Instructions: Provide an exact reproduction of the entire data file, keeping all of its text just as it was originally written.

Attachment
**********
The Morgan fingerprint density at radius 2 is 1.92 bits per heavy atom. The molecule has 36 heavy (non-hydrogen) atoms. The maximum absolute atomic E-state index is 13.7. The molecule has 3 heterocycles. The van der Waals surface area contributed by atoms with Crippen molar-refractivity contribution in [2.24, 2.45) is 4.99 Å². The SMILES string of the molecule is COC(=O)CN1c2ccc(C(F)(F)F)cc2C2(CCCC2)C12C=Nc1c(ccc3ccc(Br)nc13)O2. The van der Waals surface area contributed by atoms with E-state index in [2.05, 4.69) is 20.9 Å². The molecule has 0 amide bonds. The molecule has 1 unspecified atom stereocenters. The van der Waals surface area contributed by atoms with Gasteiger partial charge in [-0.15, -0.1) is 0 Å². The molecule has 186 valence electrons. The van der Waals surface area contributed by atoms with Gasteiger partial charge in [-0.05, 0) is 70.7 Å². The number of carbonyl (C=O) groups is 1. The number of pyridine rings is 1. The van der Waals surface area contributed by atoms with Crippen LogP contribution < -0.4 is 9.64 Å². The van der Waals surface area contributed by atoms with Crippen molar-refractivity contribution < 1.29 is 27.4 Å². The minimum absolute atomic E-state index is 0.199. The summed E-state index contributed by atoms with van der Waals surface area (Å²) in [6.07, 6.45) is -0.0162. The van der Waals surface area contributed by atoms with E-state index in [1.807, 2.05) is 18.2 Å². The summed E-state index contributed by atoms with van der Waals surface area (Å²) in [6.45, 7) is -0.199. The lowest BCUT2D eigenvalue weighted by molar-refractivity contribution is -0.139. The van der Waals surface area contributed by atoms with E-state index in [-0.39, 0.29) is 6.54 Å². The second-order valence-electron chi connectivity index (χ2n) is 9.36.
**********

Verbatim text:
The Morgan fingerprint density at radius 2 is 1.92 bits per heavy atom. The molecule has 36 heavy (non-hydrogen) atoms. The maximum absolute atomic E-state index is 13.7. The molecule has 3 heterocycles. The van der Waals surface area contributed by atoms with Crippen molar-refractivity contribution in [2.24, 2.45) is 4.99 Å². The SMILES string of the molecule is COC(=O)CN1c2ccc(C(F)(F)F)cc2C2(CCCC2)C12C=Nc1c(ccc3ccc(Br)nc13)O2. The van der Waals surface area contributed by atoms with E-state index in [2.05, 4.69) is 20.9 Å². The molecule has 0 amide bonds. The molecule has 1 unspecified atom stereocenters. The van der Waals surface area contributed by atoms with Gasteiger partial charge in [-0.15, -0.1) is 0 Å². The molecule has 186 valence electrons. The van der Waals surface area contributed by atoms with Gasteiger partial charge in [-0.05, 0) is 70.7 Å². The number of carbonyl (C=O) groups is 1. The number of pyridine rings is 1. The van der Waals surface area contributed by atoms with Crippen LogP contribution < -0.4 is 9.64 Å². The van der Waals surface area contributed by atoms with Crippen molar-refractivity contribution < 1.29 is 27.4 Å². The minimum absolute atomic E-state index is 0.199. The summed E-state index contributed by atoms with van der Waals surface area (Å²) in [6.07, 6.45) is -0.0162. The van der Waals surface area contributed by atoms with E-state index in [1.807, 2.05) is 18.2 Å². The summed E-state index contributed by atoms with van der Waals surface area (Å²) in [6.45, 7) is -0.199. The lowest BCUT2D eigenvalue weighted by molar-refractivity contribution is -0.139. The van der Waals surface area contributed by atoms with E-state index in [-0.39, 0.29) is 6.54 Å². The second-order valence-electron chi connectivity index (χ2n) is 9.36.